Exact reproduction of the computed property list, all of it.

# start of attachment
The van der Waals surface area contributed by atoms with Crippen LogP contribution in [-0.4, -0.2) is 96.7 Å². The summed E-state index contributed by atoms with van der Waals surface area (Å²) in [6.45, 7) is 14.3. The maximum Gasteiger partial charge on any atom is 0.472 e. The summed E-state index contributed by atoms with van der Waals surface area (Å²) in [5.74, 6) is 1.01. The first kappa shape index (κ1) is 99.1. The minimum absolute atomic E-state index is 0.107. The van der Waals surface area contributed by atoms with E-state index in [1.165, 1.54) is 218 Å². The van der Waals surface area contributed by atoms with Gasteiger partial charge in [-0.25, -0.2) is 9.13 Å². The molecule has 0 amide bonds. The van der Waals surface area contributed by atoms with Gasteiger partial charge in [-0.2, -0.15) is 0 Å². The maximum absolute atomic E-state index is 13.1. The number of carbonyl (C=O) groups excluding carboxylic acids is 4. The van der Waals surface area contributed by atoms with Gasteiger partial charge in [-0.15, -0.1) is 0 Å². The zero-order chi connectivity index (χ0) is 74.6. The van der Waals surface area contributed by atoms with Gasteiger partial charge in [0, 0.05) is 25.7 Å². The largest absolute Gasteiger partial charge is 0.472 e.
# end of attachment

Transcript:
The van der Waals surface area contributed by atoms with Crippen LogP contribution in [-0.4, -0.2) is 96.7 Å². The summed E-state index contributed by atoms with van der Waals surface area (Å²) in [6.45, 7) is 14.3. The maximum Gasteiger partial charge on any atom is 0.472 e. The summed E-state index contributed by atoms with van der Waals surface area (Å²) in [5.74, 6) is 1.01. The first kappa shape index (κ1) is 99.1. The minimum absolute atomic E-state index is 0.107. The van der Waals surface area contributed by atoms with E-state index in [1.165, 1.54) is 218 Å². The van der Waals surface area contributed by atoms with Gasteiger partial charge in [-0.25, -0.2) is 9.13 Å². The molecule has 0 amide bonds. The van der Waals surface area contributed by atoms with Gasteiger partial charge in [-0.2, -0.15) is 0 Å². The maximum absolute atomic E-state index is 13.1. The number of carbonyl (C=O) groups excluding carboxylic acids is 4. The van der Waals surface area contributed by atoms with Gasteiger partial charge in [-0.15, -0.1) is 0 Å². The zero-order chi connectivity index (χ0) is 74.6. The van der Waals surface area contributed by atoms with Gasteiger partial charge in [0, 0.05) is 25.7 Å². The largest absolute Gasteiger partial charge is 0.472 e.